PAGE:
My morning anti-anxiety routine looks like this. I call it “Wake and Wait”. As soon as I wake up, I lay still and get control of my mind. I take stock of my thoughts and emotions. How do I feel mentally, emotionally? Anxious? Depressed? Defeated? Strong? I acknowledge my emotions and then consciously make the decision to not allow these feelings to control me today. I focus on the sensation of my breathing. For at least a minute, my mind is at rest and my only focus is the sensation of my slow, deep breathing. In. Out. In. Out. Nothing else exists. Nothing else matters. The world will wait. Then I get up and start my day, trying to keep myself in that general headspace. Just this 1 or 2 minutes at the start of your day can allow you to stay more centered and in touch with the current moment.

What about the surprise anxiety sneak attack during the day or night?

If you have ever experienced an anxiety attack, you will agree that it is the most frightening and confusing mental rollercoaster possible. You can quite literally feel like you are dying; like a fish out of water choking on air; like you are staring into a great abyss from which there is no escape. They are sudden and they are devastating. When I feel the onset of an anxiety attack, I make myself S.T.O.P.

  • S – Stop what you are doing and take a moment to be still.
  • T – Take a few slow, deep breaths and focus only on that sensation.
  • O – Observe any thoughts and emotions you are feeling. Acknowledge them but give them no control.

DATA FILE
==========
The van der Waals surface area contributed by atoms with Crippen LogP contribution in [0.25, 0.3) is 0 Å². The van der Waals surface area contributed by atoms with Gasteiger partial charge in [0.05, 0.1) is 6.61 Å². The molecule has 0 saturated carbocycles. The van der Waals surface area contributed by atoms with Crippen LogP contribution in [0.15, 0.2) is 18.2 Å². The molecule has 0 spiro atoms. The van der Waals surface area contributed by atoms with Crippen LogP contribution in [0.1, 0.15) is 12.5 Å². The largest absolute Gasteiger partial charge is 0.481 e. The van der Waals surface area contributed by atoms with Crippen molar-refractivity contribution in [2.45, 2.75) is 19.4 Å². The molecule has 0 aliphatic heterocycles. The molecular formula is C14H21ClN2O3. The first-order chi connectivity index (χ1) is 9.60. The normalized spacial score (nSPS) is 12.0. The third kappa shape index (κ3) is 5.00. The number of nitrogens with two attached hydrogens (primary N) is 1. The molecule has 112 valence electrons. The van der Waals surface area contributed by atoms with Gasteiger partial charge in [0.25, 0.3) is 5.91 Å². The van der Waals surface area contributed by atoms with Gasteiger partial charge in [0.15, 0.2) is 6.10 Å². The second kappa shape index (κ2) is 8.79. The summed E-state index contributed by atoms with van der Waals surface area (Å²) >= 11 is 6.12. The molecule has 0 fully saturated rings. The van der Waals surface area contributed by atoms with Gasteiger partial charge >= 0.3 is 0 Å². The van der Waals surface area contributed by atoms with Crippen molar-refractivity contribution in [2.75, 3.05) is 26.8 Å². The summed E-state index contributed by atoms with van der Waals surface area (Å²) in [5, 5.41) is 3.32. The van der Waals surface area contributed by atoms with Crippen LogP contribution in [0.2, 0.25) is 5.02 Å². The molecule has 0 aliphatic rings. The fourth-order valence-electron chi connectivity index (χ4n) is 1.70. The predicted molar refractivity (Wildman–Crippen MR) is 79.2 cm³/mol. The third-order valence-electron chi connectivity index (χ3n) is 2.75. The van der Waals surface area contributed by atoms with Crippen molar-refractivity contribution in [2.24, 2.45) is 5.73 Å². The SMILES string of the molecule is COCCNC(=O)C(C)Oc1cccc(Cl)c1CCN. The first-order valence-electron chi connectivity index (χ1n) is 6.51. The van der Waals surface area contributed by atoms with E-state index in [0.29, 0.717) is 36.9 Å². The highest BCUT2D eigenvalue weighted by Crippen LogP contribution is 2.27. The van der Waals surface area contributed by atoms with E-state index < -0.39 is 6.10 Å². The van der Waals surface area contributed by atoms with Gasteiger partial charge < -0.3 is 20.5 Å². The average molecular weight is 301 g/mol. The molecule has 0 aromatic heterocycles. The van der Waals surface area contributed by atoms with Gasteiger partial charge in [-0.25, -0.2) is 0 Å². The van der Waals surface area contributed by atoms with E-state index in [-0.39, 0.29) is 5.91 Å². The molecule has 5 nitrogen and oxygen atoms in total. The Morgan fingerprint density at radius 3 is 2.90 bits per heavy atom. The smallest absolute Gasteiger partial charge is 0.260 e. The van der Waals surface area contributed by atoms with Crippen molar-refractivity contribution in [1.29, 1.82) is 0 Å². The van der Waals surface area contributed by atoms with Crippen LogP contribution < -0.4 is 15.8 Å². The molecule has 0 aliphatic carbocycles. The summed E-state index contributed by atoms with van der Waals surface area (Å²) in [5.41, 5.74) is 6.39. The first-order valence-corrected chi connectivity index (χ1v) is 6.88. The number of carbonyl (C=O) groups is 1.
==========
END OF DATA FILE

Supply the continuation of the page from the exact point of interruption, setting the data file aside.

• P – Pause and re-focus on your breathing. When ready, proceed with your day in a calmer state.

Also, do not be afraid to use a life line and Phone-A-Friend! Or FaceTime a friend or Zoom a friend. Texting is a great tool when you want to convey a quick message to someone. But it lacks a very important human need – sensory input. In times of stress, whether it be anxiety or depression, we need to see a comforting face or hear a familiar voice to receive the full benefit. Humans are social creatures by nature. We crave and function on live interactions with other humans, be they family, friends or strangers. However, when we are put under stress, we tend to withdraw into ourselves – the exact opposite action than we need! Force yourself to relearn what your mind and soul need; not what you feel like doing, but what you need to be doing. This same concept causes us problems in the current masked-up world. Meeting in person, at least in public, is currently not something that will help! Covering a large portion of your face with a mask negates your needs being met. Your brain does not take in the familiar and comforting face visually, and the mask alters the voice enough that your brain does not get the familiar auditory input it requires either. The need to be masked, and in fact the stress of the Covid-19 pandemic as a whole, also affects a specific group of individuals in potentially emotionally destabilizing ways. School-aged children.